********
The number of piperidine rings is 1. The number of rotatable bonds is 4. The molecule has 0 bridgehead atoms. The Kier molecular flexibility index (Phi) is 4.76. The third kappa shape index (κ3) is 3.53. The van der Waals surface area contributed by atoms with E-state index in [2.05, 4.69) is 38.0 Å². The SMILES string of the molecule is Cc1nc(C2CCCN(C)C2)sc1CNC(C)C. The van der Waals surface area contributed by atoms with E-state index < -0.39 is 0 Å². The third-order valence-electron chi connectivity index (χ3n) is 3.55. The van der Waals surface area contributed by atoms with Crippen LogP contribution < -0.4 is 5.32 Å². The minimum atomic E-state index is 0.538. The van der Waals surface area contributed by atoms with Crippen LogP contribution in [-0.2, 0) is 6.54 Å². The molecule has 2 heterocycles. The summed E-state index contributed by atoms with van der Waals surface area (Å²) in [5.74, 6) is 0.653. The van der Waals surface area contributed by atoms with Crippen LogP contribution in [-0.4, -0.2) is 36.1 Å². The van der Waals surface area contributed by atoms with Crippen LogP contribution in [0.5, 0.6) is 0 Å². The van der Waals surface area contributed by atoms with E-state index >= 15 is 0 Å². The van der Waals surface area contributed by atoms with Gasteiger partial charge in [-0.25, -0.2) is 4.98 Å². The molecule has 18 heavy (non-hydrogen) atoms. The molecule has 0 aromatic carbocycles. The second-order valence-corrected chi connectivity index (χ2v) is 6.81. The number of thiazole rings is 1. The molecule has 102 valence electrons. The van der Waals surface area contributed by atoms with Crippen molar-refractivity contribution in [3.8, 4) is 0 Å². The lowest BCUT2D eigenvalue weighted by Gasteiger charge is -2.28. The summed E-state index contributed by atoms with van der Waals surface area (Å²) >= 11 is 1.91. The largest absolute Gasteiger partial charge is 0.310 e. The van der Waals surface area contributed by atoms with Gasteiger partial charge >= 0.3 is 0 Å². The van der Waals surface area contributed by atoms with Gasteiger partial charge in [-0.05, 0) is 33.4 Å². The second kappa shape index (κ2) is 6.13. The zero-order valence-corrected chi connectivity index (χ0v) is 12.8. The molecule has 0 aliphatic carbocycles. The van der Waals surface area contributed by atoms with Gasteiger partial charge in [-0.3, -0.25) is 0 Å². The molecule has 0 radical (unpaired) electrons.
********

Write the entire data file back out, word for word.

The number of piperidine rings is 1. The number of rotatable bonds is 4. The molecule has 0 bridgehead atoms. The Kier molecular flexibility index (Phi) is 4.76. The third kappa shape index (κ3) is 3.53. The van der Waals surface area contributed by atoms with E-state index in [2.05, 4.69) is 38.0 Å². The SMILES string of the molecule is Cc1nc(C2CCCN(C)C2)sc1CNC(C)C. The van der Waals surface area contributed by atoms with E-state index < -0.39 is 0 Å². The third-order valence-electron chi connectivity index (χ3n) is 3.55. The van der Waals surface area contributed by atoms with Crippen LogP contribution < -0.4 is 5.32 Å². The minimum atomic E-state index is 0.538. The van der Waals surface area contributed by atoms with Crippen LogP contribution in [-0.2, 0) is 6.54 Å². The molecule has 2 heterocycles. The summed E-state index contributed by atoms with van der Waals surface area (Å²) in [5.74, 6) is 0.653. The van der Waals surface area contributed by atoms with Crippen LogP contribution in [-0.4, -0.2) is 36.1 Å². The van der Waals surface area contributed by atoms with Crippen LogP contribution in [0.5, 0.6) is 0 Å². The van der Waals surface area contributed by atoms with E-state index >= 15 is 0 Å². The van der Waals surface area contributed by atoms with Gasteiger partial charge in [-0.25, -0.2) is 4.98 Å². The molecule has 18 heavy (non-hydrogen) atoms. The molecule has 0 aromatic carbocycles. The second-order valence-corrected chi connectivity index (χ2v) is 6.81. The number of thiazole rings is 1. The molecule has 102 valence electrons. The van der Waals surface area contributed by atoms with Crippen molar-refractivity contribution in [3.8, 4) is 0 Å². The lowest BCUT2D eigenvalue weighted by Gasteiger charge is -2.28. The summed E-state index contributed by atoms with van der Waals surface area (Å²) >= 11 is 1.91. The largest absolute Gasteiger partial charge is 0.310 e. The van der Waals surface area contributed by atoms with Gasteiger partial charge >= 0.3 is 0 Å². The van der Waals surface area contributed by atoms with Gasteiger partial charge in [-0.05, 0) is 33.4 Å². The second kappa shape index (κ2) is 6.13. The zero-order valence-corrected chi connectivity index (χ0v) is 12.8. The molecule has 0 aliphatic carbocycles. The van der Waals surface area contributed by atoms with Gasteiger partial charge in [-0.3, -0.25) is 0 Å². The molecule has 0 radical (unpaired) electrons.